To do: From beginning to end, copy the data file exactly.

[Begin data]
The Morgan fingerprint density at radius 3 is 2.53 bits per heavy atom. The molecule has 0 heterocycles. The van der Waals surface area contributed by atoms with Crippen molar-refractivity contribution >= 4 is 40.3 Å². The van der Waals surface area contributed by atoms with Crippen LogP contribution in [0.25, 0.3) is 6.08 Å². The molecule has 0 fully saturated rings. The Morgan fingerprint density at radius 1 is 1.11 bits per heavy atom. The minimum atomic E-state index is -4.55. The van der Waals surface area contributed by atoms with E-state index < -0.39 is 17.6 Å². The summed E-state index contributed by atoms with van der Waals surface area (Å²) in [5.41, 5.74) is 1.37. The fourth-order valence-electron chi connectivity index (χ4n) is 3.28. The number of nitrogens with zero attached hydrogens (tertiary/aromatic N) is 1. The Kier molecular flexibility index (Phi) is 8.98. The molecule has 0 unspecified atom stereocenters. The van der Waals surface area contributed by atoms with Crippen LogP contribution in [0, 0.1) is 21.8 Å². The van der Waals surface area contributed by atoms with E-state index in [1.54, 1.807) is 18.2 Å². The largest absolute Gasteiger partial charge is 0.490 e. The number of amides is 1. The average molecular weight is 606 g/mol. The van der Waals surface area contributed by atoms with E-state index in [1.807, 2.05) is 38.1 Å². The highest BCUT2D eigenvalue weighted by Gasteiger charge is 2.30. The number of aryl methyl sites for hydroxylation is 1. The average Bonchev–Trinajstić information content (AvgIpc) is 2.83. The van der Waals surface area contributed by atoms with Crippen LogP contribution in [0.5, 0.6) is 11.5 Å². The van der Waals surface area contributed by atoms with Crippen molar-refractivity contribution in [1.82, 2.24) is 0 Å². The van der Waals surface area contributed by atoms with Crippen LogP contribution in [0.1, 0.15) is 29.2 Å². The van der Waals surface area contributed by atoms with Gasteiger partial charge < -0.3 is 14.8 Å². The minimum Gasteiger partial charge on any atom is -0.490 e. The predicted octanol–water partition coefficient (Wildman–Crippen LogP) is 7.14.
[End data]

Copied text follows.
The Morgan fingerprint density at radius 3 is 2.53 bits per heavy atom. The molecule has 0 heterocycles. The van der Waals surface area contributed by atoms with Crippen molar-refractivity contribution >= 4 is 40.3 Å². The van der Waals surface area contributed by atoms with Crippen LogP contribution in [0.25, 0.3) is 6.08 Å². The molecule has 0 fully saturated rings. The Morgan fingerprint density at radius 1 is 1.11 bits per heavy atom. The minimum atomic E-state index is -4.55. The van der Waals surface area contributed by atoms with E-state index < -0.39 is 17.6 Å². The summed E-state index contributed by atoms with van der Waals surface area (Å²) in [5.41, 5.74) is 1.37. The fourth-order valence-electron chi connectivity index (χ4n) is 3.28. The number of nitrogens with zero attached hydrogens (tertiary/aromatic N) is 1. The Kier molecular flexibility index (Phi) is 8.98. The molecule has 0 unspecified atom stereocenters. The van der Waals surface area contributed by atoms with Crippen LogP contribution in [0, 0.1) is 21.8 Å². The van der Waals surface area contributed by atoms with E-state index in [1.54, 1.807) is 18.2 Å². The largest absolute Gasteiger partial charge is 0.490 e. The number of amides is 1. The average molecular weight is 606 g/mol. The van der Waals surface area contributed by atoms with E-state index in [1.807, 2.05) is 38.1 Å². The highest BCUT2D eigenvalue weighted by Gasteiger charge is 2.30. The number of aryl methyl sites for hydroxylation is 1. The average Bonchev–Trinajstić information content (AvgIpc) is 2.83. The van der Waals surface area contributed by atoms with Crippen LogP contribution in [0.5, 0.6) is 11.5 Å². The van der Waals surface area contributed by atoms with Crippen molar-refractivity contribution in [1.82, 2.24) is 0 Å². The van der Waals surface area contributed by atoms with Crippen LogP contribution in [0.1, 0.15) is 29.2 Å². The van der Waals surface area contributed by atoms with Gasteiger partial charge < -0.3 is 14.8 Å². The minimum Gasteiger partial charge on any atom is -0.490 e. The predicted octanol–water partition coefficient (Wildman–Crippen LogP) is 7.14.